Admiral Sir Walter H. Cowan, Bt., K.C.B., was one of the more irascible characters to rise to flag rank in the Royal Navy. His memoirs, at the National Maritime Museum, are a delight to read: the man was seemingly always hunting or trying to go on operations with the army. One has to wonder why he, the son of an army officer, had not joined the Army in the first place.
Placed on the retired list in 1931, at the outbreak of the Second World War he first served in the Navy with the rank of Commander, and then managed to get himself attached to the Commandos formed by Roger Keyes, and sent to the Middle East. After the disbandment of the Commandos there he attached himself to an Indian cavalry brigade, and was caught up in the capture of Bir Hakeim in May 1942. For the record at this point he was just shy of his seventy-first birthday. He related what happened next in a letter to Keyes:
‘Just to account for myself to you. We were holding with 500 men an unprepared position-had come the day before. They attacked us with many tanks and a whole
Division, and the first wave went clean through and everyone near me was either knocked over or captured. I got behind an empty Bren gun carrier and they missed me.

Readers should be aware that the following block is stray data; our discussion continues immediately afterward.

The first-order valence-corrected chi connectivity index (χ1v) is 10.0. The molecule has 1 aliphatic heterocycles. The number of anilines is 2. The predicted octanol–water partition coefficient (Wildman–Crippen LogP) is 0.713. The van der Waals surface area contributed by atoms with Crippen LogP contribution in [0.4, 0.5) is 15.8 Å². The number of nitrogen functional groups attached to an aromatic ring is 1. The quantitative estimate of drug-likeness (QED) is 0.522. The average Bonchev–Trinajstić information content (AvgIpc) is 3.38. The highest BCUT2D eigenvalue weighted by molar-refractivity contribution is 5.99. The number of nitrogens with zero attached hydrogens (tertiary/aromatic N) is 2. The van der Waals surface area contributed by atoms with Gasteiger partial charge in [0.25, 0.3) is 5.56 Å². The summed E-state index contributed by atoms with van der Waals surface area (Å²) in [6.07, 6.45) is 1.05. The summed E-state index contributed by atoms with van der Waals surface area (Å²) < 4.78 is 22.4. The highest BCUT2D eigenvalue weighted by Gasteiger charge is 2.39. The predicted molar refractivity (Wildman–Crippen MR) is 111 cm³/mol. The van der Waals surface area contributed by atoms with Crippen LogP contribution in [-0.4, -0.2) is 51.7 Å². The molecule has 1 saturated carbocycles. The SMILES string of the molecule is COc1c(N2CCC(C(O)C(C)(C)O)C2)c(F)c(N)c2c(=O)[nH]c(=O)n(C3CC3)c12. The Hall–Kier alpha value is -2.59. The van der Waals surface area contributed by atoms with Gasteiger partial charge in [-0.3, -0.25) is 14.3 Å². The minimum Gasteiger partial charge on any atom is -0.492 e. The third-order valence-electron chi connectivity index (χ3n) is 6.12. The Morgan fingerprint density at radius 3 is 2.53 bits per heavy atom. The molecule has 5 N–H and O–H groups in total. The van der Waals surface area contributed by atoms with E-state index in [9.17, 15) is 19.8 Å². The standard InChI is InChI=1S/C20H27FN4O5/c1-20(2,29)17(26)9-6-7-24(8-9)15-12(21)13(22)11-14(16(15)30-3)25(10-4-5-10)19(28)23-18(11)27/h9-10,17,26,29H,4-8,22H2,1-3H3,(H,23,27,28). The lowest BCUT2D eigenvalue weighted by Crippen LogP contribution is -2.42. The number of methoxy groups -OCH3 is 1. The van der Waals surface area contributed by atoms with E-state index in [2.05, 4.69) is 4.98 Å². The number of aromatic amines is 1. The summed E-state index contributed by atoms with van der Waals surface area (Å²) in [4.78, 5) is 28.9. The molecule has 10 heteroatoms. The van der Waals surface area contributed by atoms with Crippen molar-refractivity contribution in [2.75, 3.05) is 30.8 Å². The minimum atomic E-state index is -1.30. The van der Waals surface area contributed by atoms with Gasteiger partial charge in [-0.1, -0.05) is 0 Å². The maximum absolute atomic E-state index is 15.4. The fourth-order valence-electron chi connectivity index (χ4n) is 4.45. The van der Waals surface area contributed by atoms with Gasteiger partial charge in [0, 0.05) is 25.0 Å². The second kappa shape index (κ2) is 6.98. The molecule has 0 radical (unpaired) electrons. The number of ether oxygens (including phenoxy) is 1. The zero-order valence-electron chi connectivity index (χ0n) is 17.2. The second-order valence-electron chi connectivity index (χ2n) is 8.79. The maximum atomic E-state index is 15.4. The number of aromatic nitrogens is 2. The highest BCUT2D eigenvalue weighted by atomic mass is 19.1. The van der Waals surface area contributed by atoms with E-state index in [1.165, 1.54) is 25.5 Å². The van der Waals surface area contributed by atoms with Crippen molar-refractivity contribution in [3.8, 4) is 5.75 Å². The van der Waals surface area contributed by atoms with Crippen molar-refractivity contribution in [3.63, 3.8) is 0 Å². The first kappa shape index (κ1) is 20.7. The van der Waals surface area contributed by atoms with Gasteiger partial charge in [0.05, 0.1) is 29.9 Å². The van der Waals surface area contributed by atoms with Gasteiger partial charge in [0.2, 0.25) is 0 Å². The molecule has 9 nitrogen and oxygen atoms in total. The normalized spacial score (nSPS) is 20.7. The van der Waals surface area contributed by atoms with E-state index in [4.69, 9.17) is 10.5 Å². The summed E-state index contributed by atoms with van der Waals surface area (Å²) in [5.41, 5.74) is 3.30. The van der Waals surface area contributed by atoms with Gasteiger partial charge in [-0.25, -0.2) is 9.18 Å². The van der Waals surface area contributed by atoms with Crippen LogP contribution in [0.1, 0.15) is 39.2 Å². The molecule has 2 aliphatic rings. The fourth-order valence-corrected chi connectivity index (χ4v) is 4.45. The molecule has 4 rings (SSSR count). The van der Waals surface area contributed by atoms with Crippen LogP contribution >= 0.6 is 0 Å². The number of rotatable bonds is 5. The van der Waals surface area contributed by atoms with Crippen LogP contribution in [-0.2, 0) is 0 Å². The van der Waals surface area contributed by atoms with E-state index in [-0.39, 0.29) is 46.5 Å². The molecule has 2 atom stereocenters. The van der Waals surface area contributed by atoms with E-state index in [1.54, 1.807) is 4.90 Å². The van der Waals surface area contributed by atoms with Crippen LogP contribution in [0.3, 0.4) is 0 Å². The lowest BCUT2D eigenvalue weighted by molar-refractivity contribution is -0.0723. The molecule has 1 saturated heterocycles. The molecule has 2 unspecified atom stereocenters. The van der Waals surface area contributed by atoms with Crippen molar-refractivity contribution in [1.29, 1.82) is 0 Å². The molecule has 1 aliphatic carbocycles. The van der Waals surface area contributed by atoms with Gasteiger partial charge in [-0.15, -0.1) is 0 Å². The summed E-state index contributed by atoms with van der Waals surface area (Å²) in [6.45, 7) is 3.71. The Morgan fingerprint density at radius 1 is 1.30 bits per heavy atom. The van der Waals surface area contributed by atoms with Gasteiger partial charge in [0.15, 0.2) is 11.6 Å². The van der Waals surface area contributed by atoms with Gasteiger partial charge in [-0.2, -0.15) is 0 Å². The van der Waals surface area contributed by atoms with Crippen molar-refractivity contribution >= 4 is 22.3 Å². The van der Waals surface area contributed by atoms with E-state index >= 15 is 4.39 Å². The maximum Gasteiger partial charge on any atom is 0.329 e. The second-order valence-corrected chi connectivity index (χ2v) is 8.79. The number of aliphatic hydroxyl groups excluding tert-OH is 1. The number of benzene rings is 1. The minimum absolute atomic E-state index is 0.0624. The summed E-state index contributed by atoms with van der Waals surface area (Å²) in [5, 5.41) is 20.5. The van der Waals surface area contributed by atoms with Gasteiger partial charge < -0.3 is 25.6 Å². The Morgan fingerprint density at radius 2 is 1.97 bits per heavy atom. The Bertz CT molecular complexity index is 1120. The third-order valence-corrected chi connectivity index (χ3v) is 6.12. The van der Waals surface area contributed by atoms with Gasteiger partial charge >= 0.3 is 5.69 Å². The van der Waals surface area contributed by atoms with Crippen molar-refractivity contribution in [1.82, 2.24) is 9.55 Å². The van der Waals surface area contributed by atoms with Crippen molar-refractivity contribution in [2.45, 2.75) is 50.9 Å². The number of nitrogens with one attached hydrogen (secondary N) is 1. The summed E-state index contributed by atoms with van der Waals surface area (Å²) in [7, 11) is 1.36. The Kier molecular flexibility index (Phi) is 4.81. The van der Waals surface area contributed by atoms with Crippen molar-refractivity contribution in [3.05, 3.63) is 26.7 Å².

‘After a lull the second wave came on. I’d got into the carrier. An armoured car
stopped about 40 yards off and four men got out and came at me, I let drive at them with my revolver and one dropped in front. The others ran back behind their A.C. Then the captain of it shouted and gesticulated that I should put my hands up, but this I could not do, so he fired a burst at me and missed. He again hailed me and got no response so fired another burst and again missed. I didn’t think he could, as I wasn’t trying to take cover; just stood with my revolver hanging down empty, so he had every chance and was welcome to it: but I felt after missing me twice that was enough and I got out of the carrier and pointed to my empty pistol and walked up to and asked him what he wanted. He motioned me to get up on to his car and that was the end, and I grieve that it’s all over. Have been so very happy all this time since you launched me, and I feel as things went that you pay not think the worse of me.’